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The real numbers can be characteriesed in two ways:

a) It is the unique ordered field with the least upper-bound property

b) It is the unique ordered archimedean field in which all cauchy sequences converge

Now both the least upper-bound property or the convergence of cauchy sequences can be taken as the idea of completeness. But why the difference? In a) we do not need to specify that it is archimedean, in b) we do.

Is this because the completeness in a) is due to order, whereas in b) its due to a metric $d(a,b):=|a-b|$?

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  • $\begingroup$ Archimedean is needed to exclude the p-adics. $\endgroup$ – Mark Bennet Jul 31 '13 at 16:36
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One way to look at the difference is to consider that the least upper-bound property is such a strong statement that it implies that an ordered field is Archimedean. If an ordered field has the least upper-bound property, then its subset of integers cannot have a field element $B$ as a supremum, because $B/2$ would be a lesser upper bound.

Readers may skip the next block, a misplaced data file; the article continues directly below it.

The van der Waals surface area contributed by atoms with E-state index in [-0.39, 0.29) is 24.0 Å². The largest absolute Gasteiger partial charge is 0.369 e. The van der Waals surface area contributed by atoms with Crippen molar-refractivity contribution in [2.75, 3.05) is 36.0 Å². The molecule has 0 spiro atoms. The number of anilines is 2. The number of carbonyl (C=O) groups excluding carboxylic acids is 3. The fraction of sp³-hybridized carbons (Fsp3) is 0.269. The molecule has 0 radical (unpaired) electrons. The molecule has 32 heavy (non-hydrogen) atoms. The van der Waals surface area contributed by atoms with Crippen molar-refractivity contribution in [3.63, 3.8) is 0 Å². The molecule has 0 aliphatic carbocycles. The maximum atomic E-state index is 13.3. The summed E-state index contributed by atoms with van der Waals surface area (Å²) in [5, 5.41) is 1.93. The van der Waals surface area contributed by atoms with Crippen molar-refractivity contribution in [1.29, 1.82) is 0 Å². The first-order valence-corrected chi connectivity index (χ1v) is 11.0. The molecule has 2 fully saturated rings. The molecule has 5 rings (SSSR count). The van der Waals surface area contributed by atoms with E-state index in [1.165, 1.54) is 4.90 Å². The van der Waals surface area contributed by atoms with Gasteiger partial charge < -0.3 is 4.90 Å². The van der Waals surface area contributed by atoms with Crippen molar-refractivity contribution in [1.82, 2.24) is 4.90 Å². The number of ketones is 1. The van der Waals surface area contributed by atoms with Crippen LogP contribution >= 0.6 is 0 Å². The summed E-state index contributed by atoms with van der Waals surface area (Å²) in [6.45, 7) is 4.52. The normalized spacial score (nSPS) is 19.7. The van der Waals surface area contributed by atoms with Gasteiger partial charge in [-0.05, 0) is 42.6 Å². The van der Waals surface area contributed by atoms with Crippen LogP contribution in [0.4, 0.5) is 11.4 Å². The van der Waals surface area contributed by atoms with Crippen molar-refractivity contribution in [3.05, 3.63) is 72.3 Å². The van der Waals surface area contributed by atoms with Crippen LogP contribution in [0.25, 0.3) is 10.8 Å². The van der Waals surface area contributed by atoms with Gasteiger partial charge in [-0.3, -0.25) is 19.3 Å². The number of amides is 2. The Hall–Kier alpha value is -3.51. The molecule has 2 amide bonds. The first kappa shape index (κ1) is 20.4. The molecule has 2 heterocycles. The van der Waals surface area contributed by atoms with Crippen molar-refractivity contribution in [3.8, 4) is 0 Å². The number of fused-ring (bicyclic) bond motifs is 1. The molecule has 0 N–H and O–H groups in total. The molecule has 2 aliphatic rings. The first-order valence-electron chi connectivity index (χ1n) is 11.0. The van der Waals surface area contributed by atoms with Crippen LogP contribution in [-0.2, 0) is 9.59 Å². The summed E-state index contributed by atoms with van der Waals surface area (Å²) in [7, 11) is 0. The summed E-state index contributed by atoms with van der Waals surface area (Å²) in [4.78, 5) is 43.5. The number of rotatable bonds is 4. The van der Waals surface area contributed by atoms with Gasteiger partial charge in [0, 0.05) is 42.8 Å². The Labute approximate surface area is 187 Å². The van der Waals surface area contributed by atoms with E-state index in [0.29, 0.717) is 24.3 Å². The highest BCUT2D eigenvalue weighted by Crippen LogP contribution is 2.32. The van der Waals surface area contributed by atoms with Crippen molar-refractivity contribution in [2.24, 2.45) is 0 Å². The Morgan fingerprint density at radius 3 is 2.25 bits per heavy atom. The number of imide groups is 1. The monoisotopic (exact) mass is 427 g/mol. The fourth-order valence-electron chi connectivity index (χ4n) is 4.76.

Convergence of Cauchy sequences is comparatively weak. When I saw your question, my (shameful) first instinct was not to really think about the problem, but to bust out James Propp's article Real Analysis in Reverse and look for a counterexample. And there it is: the field of formal Laurent series has convergence of Cauchy sequences, but not the least upper-bound property. The problem is that convergence of Cauchy sequences allows for fields that are too big.

I'm not sure if that answers your question about the fundamental difference between the two properties, but I hope it helps!

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